Sunday, May 24, 2009

The California Teacher Certification of a Teach for America Corps Member

A Teach for America Corps member tells the story of her ongoing certification work.


As a first year teacher who was charged with teaching English Language Arts young minds straight after a degree in journalism and political science, I am tremendously thankful to Teach For America for guiding me along every hurdle. I was told when and where to take:

  1. the four CSET exams—in May right after graduation; bad idea to take them all in the same sitting but TFA sent me a test prep book and provided a bus for all of us first-year corps members,
  2. the CBEST—in June, leaving me in amazement that a person gets the okay to teach after clearing this test,
  3. and the Teaching Foundations Exam—in August, right after five weeks of summer institute in Watts. This test involved driving for two hours in the early morning from Long Beach to a place called San Bernardino, but institute prepared us well for this test, and evidently it saved us from a slew of pedagogy classes, a strategy I quickly adopted—clear any test that will get me out of taking more of those classes.

After clearing these tests, I enrolled in classes to obtain my preliminary teaching credential. This process entailed attending three-hour long biweekly, and later monthly, sessions with a group of teachers who taught various subjects and classes. I dutifully made the trip after ten hours of teaching, but I was not a good student nor an active participant, and I used all my excused absences. At the same time, I never felt particularly guilty, because the whole program was run by a small, unknown university and tailored to fit the needs of TFA folks. It was a slight discomfort to type out 25-30 pages of Teacher Performance Assessment (TPA) reports three times over the year, but I learned that I earned the same grade regardless of the effort I put in, so I went a few notches higher on my level of apathy. I also passed a technology test (yes, it allowed me to skip a whole semester of technology class) for which I was shockingly unprepared, but I managed with the help of Google and my memory that dug out nuggets of information from an 8th grade computer class.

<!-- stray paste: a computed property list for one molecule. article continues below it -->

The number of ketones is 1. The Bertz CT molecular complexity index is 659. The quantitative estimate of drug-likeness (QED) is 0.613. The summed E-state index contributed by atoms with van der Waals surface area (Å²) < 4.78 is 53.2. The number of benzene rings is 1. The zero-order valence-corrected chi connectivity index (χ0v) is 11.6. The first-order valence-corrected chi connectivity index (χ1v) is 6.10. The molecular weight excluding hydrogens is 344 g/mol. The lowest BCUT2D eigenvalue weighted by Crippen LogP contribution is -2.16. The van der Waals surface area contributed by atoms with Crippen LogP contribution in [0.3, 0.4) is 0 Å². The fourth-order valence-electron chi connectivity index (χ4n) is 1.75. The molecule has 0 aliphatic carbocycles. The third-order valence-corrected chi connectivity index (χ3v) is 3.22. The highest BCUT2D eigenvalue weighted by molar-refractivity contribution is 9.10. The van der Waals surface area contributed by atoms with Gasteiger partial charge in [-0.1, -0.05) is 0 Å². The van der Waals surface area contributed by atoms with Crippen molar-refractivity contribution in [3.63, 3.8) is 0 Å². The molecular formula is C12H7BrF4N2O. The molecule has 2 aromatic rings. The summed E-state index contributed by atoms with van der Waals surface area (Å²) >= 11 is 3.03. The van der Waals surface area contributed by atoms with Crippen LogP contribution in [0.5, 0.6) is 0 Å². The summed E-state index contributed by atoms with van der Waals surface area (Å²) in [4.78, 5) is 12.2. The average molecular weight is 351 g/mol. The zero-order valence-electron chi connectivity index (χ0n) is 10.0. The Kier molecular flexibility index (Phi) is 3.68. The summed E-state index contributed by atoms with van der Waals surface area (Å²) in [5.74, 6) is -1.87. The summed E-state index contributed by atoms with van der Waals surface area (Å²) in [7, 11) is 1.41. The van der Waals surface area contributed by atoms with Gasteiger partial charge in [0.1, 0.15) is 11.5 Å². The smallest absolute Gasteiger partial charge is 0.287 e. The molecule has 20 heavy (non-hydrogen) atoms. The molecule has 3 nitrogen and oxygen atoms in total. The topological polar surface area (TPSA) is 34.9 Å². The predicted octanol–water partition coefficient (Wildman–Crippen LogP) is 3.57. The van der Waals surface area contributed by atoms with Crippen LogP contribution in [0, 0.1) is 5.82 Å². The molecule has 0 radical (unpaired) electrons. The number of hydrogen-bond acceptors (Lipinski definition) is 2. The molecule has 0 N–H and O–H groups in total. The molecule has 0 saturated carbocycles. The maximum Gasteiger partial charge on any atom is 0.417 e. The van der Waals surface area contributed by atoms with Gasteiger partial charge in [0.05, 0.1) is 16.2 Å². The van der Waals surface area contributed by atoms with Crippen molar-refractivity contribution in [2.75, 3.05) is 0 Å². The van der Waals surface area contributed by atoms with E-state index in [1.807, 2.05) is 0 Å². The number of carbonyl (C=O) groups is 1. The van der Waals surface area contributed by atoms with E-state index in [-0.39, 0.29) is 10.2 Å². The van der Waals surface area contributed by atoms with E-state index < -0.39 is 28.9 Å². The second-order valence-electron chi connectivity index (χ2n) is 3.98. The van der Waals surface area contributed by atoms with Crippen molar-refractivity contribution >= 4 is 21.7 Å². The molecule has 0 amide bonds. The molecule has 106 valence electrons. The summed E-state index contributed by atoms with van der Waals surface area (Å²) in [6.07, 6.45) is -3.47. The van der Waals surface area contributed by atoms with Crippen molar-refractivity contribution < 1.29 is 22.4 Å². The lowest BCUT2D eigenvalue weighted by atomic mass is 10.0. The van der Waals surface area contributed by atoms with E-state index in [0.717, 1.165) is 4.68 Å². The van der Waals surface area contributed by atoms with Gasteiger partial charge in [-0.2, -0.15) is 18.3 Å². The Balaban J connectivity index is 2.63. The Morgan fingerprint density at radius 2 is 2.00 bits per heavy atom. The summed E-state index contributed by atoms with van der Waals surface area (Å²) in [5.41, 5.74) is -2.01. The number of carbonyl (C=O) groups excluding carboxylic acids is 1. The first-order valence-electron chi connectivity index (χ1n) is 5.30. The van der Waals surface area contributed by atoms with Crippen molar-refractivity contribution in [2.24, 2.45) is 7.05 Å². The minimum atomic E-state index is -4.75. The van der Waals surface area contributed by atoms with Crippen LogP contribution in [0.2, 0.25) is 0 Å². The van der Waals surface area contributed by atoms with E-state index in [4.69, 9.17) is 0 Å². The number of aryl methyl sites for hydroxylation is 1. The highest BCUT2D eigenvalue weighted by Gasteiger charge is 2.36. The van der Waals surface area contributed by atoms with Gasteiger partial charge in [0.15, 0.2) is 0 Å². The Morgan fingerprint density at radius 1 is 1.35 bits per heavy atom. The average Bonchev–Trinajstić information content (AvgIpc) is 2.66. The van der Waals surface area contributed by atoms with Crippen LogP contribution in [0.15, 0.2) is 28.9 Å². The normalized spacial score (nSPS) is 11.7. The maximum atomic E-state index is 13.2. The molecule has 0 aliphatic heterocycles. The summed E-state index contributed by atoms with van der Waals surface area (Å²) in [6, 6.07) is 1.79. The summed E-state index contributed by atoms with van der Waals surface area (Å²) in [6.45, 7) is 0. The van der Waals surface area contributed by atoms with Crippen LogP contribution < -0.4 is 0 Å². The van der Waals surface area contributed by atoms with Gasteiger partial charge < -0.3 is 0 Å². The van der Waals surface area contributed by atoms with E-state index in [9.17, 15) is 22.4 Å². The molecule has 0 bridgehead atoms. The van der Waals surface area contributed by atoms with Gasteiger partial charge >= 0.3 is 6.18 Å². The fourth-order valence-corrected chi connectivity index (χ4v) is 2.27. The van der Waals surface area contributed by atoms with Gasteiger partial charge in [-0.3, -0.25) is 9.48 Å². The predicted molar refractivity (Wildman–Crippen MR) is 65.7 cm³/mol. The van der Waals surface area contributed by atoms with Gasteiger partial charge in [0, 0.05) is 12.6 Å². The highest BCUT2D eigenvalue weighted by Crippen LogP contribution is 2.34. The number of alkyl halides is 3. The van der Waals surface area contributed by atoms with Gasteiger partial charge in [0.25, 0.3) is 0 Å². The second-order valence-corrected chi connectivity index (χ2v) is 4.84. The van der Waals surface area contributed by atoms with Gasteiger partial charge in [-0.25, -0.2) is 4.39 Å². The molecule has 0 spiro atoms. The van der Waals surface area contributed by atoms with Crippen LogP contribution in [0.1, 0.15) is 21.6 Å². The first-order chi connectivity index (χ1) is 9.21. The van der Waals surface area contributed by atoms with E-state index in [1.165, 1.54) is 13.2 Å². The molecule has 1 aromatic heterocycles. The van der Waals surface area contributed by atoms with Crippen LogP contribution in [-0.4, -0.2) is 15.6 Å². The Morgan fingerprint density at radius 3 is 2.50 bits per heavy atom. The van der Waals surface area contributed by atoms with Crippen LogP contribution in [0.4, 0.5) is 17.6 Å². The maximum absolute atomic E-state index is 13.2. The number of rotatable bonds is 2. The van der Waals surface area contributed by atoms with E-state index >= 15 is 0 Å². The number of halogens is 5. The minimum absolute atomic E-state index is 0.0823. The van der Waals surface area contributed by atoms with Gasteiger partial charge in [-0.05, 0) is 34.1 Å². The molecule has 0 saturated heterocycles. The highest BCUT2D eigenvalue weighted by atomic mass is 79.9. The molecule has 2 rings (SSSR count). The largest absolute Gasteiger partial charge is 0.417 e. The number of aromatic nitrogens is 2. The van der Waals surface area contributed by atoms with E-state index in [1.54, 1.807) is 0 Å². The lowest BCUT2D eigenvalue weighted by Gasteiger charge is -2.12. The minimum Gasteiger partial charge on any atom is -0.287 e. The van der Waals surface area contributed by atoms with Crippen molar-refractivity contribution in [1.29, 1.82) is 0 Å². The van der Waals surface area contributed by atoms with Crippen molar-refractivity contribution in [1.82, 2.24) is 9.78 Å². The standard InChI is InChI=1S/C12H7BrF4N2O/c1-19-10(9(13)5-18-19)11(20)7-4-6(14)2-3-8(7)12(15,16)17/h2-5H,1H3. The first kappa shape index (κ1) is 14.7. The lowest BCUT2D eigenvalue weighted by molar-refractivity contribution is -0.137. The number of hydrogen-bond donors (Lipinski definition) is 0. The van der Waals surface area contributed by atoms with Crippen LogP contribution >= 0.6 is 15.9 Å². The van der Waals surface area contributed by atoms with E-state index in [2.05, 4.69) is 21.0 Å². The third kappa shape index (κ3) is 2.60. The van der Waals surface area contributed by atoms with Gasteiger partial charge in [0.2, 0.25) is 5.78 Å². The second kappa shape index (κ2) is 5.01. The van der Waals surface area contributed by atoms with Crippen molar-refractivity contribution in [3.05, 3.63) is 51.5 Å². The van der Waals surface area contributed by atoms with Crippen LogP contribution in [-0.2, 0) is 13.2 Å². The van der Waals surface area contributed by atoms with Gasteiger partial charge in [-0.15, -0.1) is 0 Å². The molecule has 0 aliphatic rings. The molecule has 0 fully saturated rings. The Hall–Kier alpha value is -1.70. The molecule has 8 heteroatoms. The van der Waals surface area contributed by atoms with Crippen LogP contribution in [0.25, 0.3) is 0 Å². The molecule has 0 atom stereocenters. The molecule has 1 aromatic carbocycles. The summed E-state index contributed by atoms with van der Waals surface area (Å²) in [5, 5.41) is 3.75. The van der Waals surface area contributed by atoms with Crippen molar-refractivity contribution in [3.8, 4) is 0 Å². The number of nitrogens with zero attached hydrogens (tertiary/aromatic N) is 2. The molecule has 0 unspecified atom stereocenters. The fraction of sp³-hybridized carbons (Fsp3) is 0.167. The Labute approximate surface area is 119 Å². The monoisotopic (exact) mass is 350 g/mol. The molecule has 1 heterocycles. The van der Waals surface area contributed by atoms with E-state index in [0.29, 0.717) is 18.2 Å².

In the end, the whole ordeal was not that harrowing. I received my credential, my Americorps reward from TFA covered the entire tuition, and I met some admirable educators. The most useful aspect of the program was being assigned a field supervisor, a mentor of sorts, who observed and visited me every two weeks. From what I hear, this assignment is a matter of luck, and I got excessively lucky with mine, who was kind, knowledgeable and supportive. Even the educators who ran our seminars and workshops are truly good teachers, but the entire program is set up in a way that makes every task just another step in going through the motions.


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  3. I have mostly read bad things about Teach for America program with a few exceptions. I am glad that this was helpful to you. American Board is a govt approved program which seems to be a good option but it is not available in California.